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Monday, February 8, 2021

Researching the 16th Century: Roanoke Island Festival Park

 Another photo-heavy post, so be patient as they load ...

The morning of our second day on North Carolina's Outer Banks, on my quest for on-site research for my upcoming Lost Colony novel Elinor, my daughters and I visited the Roanoke Island Festival Park. Despite the indoor museum areas being closed due to COVID-19 restrictions, I found the open areas extremely interesting and helpful. A walking path leads visitors through a reconstructed indigenous Algonquin village, complete with a ton of informational placards and recordings of words spoken in the native language and native folk stories. I wanted to linger, of course, much longer than the time we actually had.

One of the things that made this so fun is having studied the work of John White, an English artist of some renown for having accompanied three of the first expeditions to the New World, whose illustrations and portraits of native life and people provide the only visual window we have of this time. They've done an amazing job of bringing White's watercolors to life, showing details such as how fish were broiled above large, open fires, to reproduction longhouses and various furnishings.

(And yes, this is the same John White who was later appointed Governor of the new colony, whose granddaughter was the first English child born on American shores.)

Above, my youngest daughter gets into the spirit of reenacting historical trade between Algonquins and the English, beckoning us into the longhouse while reading from one of the signs discussing the importance and details of trade. :-)

Below, I snapped probably a dozen photos of the inside of a longhouse and the details of its construction, but this will give you a good idea of what it looks like.

Sidetracking from the native town area, we walked down to the waterfront, where a beautiful 16th century reproduction ship lay at the dock. My attention was, predictably, torn between the ship and the scenery stretching on both sides.

A few shots of the Elizabeth II, which we enjoyed getting to explore as much as they would allow, again, given pandemic restrictions. (Better photos of the entire ship are are the park website and Facebook page.)

An intriguing little sign I found hanging inside the ship ... good advice for anyone!

We then returned to the Indian town, where my girls were intrigued by the model of a dugout canoe ...

A model of one of the fishing weirs commonly used by the Algonquin peoples out in the bay to trap and catch fish ...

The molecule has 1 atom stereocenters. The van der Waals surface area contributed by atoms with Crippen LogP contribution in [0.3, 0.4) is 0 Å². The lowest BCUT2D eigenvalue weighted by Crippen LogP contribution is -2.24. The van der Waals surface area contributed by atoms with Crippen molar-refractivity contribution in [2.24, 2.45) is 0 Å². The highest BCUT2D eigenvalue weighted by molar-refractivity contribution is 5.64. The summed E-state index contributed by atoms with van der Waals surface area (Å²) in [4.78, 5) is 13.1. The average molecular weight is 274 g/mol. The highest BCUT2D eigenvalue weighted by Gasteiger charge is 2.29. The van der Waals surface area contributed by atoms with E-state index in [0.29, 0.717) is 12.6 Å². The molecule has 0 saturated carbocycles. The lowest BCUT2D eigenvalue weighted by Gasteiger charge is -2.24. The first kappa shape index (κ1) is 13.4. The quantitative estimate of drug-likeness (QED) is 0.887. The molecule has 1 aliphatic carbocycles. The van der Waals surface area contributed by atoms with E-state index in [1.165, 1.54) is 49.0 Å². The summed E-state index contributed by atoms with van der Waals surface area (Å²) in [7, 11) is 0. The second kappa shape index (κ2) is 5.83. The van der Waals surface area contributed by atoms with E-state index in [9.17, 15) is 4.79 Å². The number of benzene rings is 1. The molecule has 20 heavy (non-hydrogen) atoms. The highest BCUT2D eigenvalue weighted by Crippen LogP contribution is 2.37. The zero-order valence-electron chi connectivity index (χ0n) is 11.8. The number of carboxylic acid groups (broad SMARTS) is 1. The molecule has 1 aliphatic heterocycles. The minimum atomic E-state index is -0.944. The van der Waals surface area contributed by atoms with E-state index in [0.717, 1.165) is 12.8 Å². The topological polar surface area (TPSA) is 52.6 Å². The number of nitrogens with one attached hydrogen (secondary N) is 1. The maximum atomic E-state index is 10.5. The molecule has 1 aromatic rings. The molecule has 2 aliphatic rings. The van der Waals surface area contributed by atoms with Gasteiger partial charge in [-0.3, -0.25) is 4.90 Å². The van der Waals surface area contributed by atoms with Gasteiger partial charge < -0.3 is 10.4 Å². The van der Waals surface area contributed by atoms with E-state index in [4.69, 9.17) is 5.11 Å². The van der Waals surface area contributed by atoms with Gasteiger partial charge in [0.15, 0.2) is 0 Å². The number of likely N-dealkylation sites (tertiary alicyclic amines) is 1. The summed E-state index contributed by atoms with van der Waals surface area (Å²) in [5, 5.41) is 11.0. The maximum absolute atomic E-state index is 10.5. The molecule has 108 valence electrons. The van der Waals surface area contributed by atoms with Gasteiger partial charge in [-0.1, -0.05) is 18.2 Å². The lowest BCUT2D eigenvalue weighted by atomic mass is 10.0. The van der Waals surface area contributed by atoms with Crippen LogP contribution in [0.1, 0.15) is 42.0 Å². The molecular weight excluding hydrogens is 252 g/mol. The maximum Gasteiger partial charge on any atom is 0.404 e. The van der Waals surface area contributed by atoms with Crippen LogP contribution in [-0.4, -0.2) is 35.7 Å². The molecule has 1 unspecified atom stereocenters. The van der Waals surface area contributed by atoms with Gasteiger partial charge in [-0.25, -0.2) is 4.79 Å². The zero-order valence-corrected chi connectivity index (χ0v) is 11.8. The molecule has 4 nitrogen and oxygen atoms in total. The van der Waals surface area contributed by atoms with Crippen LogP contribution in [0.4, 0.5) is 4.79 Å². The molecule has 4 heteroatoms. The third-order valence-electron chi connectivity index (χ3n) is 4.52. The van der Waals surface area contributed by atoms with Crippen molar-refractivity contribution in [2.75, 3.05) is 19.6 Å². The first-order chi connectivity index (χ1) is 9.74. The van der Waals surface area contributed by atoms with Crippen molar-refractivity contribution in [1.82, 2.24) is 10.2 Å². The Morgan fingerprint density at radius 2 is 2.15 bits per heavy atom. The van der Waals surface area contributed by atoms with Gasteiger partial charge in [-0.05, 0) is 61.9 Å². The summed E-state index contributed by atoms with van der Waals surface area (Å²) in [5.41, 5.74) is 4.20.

And again my youngest literally gets into the fun by pretending to paddle away in the canoe. :-)

After that, we entered the English settlement area, where among other items of interest, we found a winsome young blacksmith plying his trade. I always find this sort of thing far too fascinating, but with a family meeting to make in another part of the state, we had to say our goodbyes and move on.

The display of a native garden and nearby platform was also interesting. The Algonquin would employ young boys to sit and keep watch over the garden, to make sure deer, raccoon, bears, and other critters wouldn't steal their livelihood. Cultivated crops included the usual corn, peas or beans, and squash, with parsnips, persimmons, strawberries, mulberries, grapes, prickly pear fruit, chestnuts, and acorns also gathered from the wild. Their diet was far more varied than one might expect!

This is definitely a site I'd like to return to when I have more time. In the meantime, they have a lot of interesting reading at both the main website and Facebook page, and it proved an extremely helpful resource, even on a very rushed research trip!


  1. Sounds fascinating - a place that certainly needs a visit!

    1. I really want to go back and spend more time playing with all the cool Indian stuff!! (Oh, and walk around the E-II as well. LOL)

  2. Would love to visit. Thank you for sharing.

    1. You're welcome! Thanks for reading and commenting!

  3. Thank you so much for sharing your trip experience with us. I just finished reading Angela Hunt’s Roanoke: The Lost Colony. It was great to actually visualize the area I read about. What great memories for your family!

    1. I read that one for the first time a few months ago! And yes, always fun to be able to "see" it while you're reading. Glad I could help with that, even if after the fact! And yes, we still talk about how much fun the trip was. :-)

  4. Awesome pictures! Thanks for sharing your experience.


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